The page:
Friday, May 11, 2018

It's Teacher Appreciation Week, the One Week We Try Not to Knock Educators In the United States... At Least Not Too Hard.


This was originally a very long post I wrote over on my personal Facebook page, spurred on by a video shared by a friend of mine, shared here.



When I was a classroom teacher, there were several years I spent well over $1,000 for supplies for my classroom. Some of it would get permanent use in the room from year to year, but many times it was replacement items- paper, pens, pencils, markers, construction paper, books, printer paper, staplers, scissors, glue...and this was all for a high school English classroom!

I honestly get very angry when people say, "Well, it's a calling to teach" or "You knew what you were getting into," because, you know what...most of us were not called to go into teaching. I wasn't and I fought it tooth and nail until I realized that it would be the job I could get with my degree after being laid off from publishing. Most of us had no clue exactly how much we'd have to spend on our own classrooms. Most of us had no clue that, with every 2-3% raise, our insurance would go up 3-4%. Most of us didn't know that our retirement--that we pay into from our paychecks--would slowly be dwindled down and then we would be gouged with insurance premiums that were 5X what they were when we were in the classroom, with only 2/3 the income coming to us from our retirement (if that!).

The fact that right now, working in my district, our situation isn't "as bad" as a teacher in Oklahoma, Arizona, Kansas, or West Virginia, doesn't mean that we can't be angry when someone belittles our occupation. We are constantly spending our own money to improve our classrooms, either in supplies or earning more degrees or certifications. I spend many a summer attending workshops and reading up on the best practices for teaching my subject and my students. You can be envious of "all that time off" if you want to, but I will challenge you to spend 10 months with 240 17 year-olds, most of whom do not care whether they pass your class or not, but it is your job to make them care because whether you keep your job is determined by how well they do on a state-mandated test-- and by some miracle at the end of the year most of them do pass those tests and "prove" that you are doing your job (how many of you have your entire career hanging on how well a kid does on a test?).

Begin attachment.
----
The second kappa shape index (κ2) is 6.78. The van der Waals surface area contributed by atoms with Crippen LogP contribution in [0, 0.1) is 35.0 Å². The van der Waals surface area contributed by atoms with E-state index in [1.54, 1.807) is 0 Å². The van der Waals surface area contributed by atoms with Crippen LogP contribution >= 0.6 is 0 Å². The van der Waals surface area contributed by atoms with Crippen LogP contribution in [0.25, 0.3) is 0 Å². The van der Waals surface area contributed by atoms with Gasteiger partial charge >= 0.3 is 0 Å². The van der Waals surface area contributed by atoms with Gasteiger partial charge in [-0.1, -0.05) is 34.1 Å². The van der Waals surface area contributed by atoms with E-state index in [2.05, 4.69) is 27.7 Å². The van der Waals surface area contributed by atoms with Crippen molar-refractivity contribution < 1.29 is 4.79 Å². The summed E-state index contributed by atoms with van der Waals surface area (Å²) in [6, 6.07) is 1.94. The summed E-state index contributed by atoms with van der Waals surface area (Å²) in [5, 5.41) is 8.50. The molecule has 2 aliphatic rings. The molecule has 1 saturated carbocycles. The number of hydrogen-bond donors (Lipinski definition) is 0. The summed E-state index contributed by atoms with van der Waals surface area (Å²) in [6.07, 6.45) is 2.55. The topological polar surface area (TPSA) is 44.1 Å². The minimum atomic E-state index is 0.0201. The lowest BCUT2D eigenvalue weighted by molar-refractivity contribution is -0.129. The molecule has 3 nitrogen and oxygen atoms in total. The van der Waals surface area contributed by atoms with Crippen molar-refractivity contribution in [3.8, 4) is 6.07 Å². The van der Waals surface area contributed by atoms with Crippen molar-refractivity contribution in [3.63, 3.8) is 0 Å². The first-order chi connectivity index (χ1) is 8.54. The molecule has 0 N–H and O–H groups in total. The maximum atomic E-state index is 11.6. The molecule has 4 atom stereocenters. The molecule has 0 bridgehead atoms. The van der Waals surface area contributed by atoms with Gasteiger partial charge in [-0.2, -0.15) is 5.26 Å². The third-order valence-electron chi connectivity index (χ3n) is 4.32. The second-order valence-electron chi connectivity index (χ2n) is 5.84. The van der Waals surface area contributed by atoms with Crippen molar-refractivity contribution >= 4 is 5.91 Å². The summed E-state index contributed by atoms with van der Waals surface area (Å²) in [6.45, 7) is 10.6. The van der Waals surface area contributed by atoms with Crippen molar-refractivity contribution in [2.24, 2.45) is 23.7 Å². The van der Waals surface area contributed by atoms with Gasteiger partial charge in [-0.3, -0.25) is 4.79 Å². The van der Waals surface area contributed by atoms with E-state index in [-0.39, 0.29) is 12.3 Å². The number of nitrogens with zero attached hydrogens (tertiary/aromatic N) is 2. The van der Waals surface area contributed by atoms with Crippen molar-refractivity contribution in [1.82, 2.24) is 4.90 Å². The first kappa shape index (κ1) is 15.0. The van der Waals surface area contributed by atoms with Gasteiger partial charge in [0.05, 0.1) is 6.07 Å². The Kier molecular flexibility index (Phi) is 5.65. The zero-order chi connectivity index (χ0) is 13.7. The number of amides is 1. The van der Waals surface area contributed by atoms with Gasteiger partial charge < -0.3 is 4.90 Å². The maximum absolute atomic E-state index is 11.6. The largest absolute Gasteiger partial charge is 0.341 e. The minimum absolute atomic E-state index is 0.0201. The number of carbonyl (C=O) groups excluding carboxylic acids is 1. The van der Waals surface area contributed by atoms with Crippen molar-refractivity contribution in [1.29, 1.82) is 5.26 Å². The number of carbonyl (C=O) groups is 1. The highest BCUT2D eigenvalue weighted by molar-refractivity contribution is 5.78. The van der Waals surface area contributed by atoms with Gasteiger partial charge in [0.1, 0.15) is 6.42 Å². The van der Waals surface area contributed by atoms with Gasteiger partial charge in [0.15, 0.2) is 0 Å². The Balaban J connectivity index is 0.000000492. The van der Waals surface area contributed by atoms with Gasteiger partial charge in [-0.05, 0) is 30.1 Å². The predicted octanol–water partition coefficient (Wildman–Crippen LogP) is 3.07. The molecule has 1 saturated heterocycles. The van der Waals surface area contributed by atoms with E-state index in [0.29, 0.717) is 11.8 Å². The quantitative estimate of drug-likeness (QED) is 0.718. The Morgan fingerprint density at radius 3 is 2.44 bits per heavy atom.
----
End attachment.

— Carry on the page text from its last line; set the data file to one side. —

I don't know. Sometimes I wonder if anyone who thinks teachers are whining, or thinks they should just quit if they are so unhappy (most aren't, they just would like a real, living wage for the job that they do that requires degrees and certifications and such. We feel the same for social workers or anyone else who is a professional, but still has to work at Starbucks after hours to make ends meet), or believes that vouchers are the answer to all our education ills (they aren't, especially for those who are poor because they still wouldn't have the funds to make up the difference in price for that charter or private school that may or may not exist in their area), or want to blame all our educational problems on immigrants (who, by the way pay taxes which fund schools, either directly or in-directly through rent or mortgages), have any clue about more than what it was like in their day in the classroom. School is very different, so much so I had to change my own beliefs about it from the time I graduated, way back in 1994, to my first year teaching in 2002-- less than 10 years. Of course, thanks to the internet and social media, everyone has an opinion and everyone thinks it's the best one, even if it is completely uninformed.

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